Oh, the aromas wafting from my kitchen as this beautiful dish roasted was amazing. Potatoes roasting – I love the smell of potatoes roasting. The hint of Fennel and all that butter oozing from every crevice of the game hens – heave! Just imagine the pan drippings, taking on a subtle kiss from the vegetables, and enriched with all that buttery-white wine goodness. While no cream is used in the sauce, the sauce is none the less creamy. Oh, and the orange segments at the end – divine!

Roasted Cornish Game Hens with Fennel and Rosemary in an Orange Sauce
Cornish Game Hens
2 Cornish game hens, thawed and patted dry
10 baby potatoes, quartered
1 bulb fennel, cored and cut into thin wedges
4 plum tomatoes, halved
6 cloves garlic, peeled
2/3 stick butter, divided and softened
2 sprigs rosemary, leaves chopped
1 orange, zested and segmented
1 cup white wine
2 cups chicken stock, divided

Preheat oven to 425 degrees.

In the bottom of a large roasting pan, scatter the potatoes, then top with the fennel wedges.

Arrange the tomatoes cut side up on the edges of the roasting pan.

Sprinkle the vegetables liberally with salt.  Scatter the chopped rosemary, garlic cloves, and orange zest over the vegetables. Set pan aside

Divide the butter, reserving 2 tablespoons for the sauce. With the remaining butter, about half a stick, smear all over the game hens, working butter into any crevices and under the skin with your fingers. (By lifting the skin up gently and placing butter beneath, this creates an air pocket to aid in the crispness process).

Sprinkle the hens liberally with salt, then place them breast side up over the veggies. Tuck the wings and legs under the hen bodies.

Pour the wine and 1/2 cup of stock into the bottom of the pan. Roast the vegetables and hens for 20 minutes, uncovered. After 20 minutes, remove the pan from the oven (close the oven door to maintain temperature)  and check the liquids. If the wine/stock mixture has evaporated, add up to 1 more cup of stock if necessary.

Cover the roasting pan, and roast for 20 – 30 more minutes until the veggies are tender and the hens are nearly cooked through – 155 degrees internal temperature, if using a meat thermometer. (You want the legs to pass the “wiggle” test).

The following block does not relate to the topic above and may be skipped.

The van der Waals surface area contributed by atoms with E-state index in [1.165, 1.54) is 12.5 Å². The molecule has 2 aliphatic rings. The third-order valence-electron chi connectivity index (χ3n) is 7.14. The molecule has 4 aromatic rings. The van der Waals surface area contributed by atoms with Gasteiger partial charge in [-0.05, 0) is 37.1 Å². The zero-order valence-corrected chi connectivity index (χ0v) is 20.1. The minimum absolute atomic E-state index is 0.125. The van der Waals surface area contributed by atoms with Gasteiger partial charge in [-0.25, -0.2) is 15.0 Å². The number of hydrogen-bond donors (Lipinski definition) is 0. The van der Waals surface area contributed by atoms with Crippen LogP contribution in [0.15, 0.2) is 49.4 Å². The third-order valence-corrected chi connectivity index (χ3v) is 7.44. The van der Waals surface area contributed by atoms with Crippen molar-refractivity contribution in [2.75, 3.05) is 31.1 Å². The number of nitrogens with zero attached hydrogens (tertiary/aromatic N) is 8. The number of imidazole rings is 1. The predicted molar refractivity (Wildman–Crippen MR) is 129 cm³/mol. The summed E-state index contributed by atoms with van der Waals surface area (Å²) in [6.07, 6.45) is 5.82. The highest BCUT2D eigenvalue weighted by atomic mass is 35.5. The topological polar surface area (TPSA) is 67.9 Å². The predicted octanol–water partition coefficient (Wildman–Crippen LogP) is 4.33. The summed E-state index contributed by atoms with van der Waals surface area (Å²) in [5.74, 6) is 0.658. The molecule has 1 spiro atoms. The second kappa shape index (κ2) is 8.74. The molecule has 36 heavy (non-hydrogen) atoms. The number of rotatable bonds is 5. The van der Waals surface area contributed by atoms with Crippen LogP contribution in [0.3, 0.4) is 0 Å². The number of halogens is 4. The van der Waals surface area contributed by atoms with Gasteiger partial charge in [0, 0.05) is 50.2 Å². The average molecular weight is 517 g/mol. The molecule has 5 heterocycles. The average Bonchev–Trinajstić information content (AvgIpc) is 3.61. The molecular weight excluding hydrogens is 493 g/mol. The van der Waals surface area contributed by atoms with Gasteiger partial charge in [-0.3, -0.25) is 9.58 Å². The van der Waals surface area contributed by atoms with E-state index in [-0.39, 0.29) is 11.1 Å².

Remove roasting pan cover, and let hens roast for 10-15 minutes longer until the skin is crispy and the birds are cooked through.

Remove pan from the oven, and reserve about 1/2 cup pan drippings. Replace pan lid and allow to hens to rest while you make the orange sauce.

Note: I wanted to add some asparagus to the overall presentation. This was super easy – and completely optional.

Asparagus Spears
1 bunch asparagus tips, trimmed
3 Tablespoons water
1/4 teaspoon salt

Trim asparagus by snapping off woody ends. Place tips in a micro-wave proof dish. Add water, sprinkle with salt. Zap in microwave about 2-3 minutes or until tender-crisp.

Shake off excess water. Divide into 3 bunches. Lay one bunch each at the far ends of the roasting pan with the resting birds, the third bunch in the middle. Keep asparagus warm in the roasting pan while the sauce is made. Serve as part of the vegetables, ladle with orange sauce.

Orange Sauce
2 Tablespoons Butter (reserved)
1 Tablespoon Flour
1/2 Cup Pan Drippings
1/4 Cup Orange Juice
1/2 Cup Chicken Stock
Orange Slices

In a small saucepan, heat the remaining butter until foamy. Add the flour, and whisk to form a light roux.

Pour in the reserved pan juices, whisking to combine. Add orange juice and chicken stock. Let the sauce bubble and thicken for 1 minute, then add the orange segments, just to warm through.

Carve game hens, and plate with the vegetables. Liberally ladled sauce over everything. Be sure to include some of the orange segments – so delicious!

Crock Pot Teriyaki Chicken with Teriyaki Glaze

It seems like we have been doing a lot of Chinese Chicken in the crock pot that has you finish the sauce (or in this case the glaze) in a pan on the stove-top. Let’s face it, folks, most of the time crock pots render a lot of liquid. Now in the case of this Teriyaki Chicken, there wasn’t a whole lot of “sauce” left in the pot. What sauce was left was dark – and I do me dark – in color. At first I thought “oh no, it’s going to taste burnt”. Much to my delight, it was just a very dark, very rich sauce that only required a little thickening to transform into a deep, rich glaze.